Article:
All Sea Ice Melted Around Alaska’s Coast As Iceland Prepares To Cope Without Ice
The climate crisis couldn’t be more blatantly obvious, as Iceland held a funeral for the Okjökull glacier, the first of a probable many to melt away. “The country of Iceland is now preparing for how it will cope without any more ice,” reports Truthout. We can use our eyes to see the dramatic effects of a warming climate, as glaciers that have existed for thousands of years melt.
Meanwhile, in Alaska, a historic summer heatwave eliminated all sea ice for 150 miles around the coast. It’s the first time this happened so early in the year as seas are 9 or 10 degrees Fahrenheit above average.
“Alaska waters are ice-free,” said Rick Thoman, a climate specialist at the Alaska Center for Climate Assessment and Policy.
“This is definitely an extreme year — even by more recent standards in a changed Arctic,” noted Walt Walt Meier, a senior research scientist at the National Snow and Ice Data Center.”
An Arctic researcher told Mashable that he’s running out of words to describe what’s going on.
“I’m losing the ability to communicate the magnitude [of change],” Jeremy Mathis, a longtime Arctic researcher and current board director at the National Academies of Sciences, told Mashable in June, when sea ice levels were at their lowest point in the satellite record for that period. “I’m running out of adjectives to describe the scope of change we’re seeing.”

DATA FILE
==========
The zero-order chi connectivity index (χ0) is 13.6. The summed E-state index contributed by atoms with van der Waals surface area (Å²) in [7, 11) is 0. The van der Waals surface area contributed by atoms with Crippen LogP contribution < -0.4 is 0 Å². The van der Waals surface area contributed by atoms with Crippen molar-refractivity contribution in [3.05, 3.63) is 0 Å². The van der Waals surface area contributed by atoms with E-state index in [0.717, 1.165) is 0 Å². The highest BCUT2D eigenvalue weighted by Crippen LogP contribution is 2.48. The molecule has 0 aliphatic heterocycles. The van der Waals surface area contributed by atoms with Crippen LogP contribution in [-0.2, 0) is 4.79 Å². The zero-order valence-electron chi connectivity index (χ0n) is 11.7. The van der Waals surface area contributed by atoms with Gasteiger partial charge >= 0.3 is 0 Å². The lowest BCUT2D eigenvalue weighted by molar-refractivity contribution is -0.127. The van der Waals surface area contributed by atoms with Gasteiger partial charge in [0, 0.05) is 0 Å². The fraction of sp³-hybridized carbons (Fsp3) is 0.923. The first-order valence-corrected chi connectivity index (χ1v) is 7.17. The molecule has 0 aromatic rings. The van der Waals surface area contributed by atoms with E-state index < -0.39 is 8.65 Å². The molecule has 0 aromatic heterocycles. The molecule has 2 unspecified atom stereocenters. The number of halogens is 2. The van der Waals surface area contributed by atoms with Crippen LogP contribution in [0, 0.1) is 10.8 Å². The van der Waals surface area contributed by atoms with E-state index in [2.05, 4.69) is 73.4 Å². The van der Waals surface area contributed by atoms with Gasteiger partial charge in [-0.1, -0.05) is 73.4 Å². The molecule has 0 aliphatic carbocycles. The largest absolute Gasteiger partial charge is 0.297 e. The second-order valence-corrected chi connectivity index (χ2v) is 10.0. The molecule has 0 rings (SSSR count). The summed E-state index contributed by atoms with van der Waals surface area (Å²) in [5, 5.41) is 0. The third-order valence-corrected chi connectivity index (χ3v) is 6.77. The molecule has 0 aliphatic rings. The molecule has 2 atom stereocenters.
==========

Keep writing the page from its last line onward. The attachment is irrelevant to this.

As the sea ice melts, the darker ocean waters trap more solar energy, a literal ripple effect. Changes may occur much faster than expected, according to climate scientists. The long-term warming of the Arctic will affect the entire world.
The Arctic is changing faster than anywhere else on Earth. It’s a place where you can see climate change happening. Arctic Pack ice second lowest on record this year. Alaska has been free of summer sea ice for only the second time… cont. pic.twitter.com/YL489U5dme
— Steve Backshall (@SteveBackshall) August 30, 2019
The Truthout report points to many more disturbing consequences, along with the probability that we can’t possibly understand what is coming next.
- A report shows Miami Beach, Galveston, Atlantic City, and Key West, will soon be underwater. The permafrost across the Canadian Arctic is thawing out 70 years sooner than previously predicted.
- The rainy Northwest is now facing the inevitable increased risk of wildfires due to higher temperatures, increasing drought, and lower humidity.
- A large current of air from the U.S. southeast made its way to the northernmost settlement in the world at Nunavut. For a time, it was hotter there than in British Columbia.
Watch as Alaska kayakers escape the wave from a suddenly melting glacier in August from KRQE News:
The BP Oil company reports that fossil fuel burning has reached all-time high records. In response, the Trump administration hides its irresponsible head in the freshly melted mud. For the sake of future generations and every living thing on Earth, it’s decades overdue to take action. At this point, we may not be able to stop many catastrophes, but we have to try.
See more from Al Jazeera English:
Featured image: Screenshot via YouTube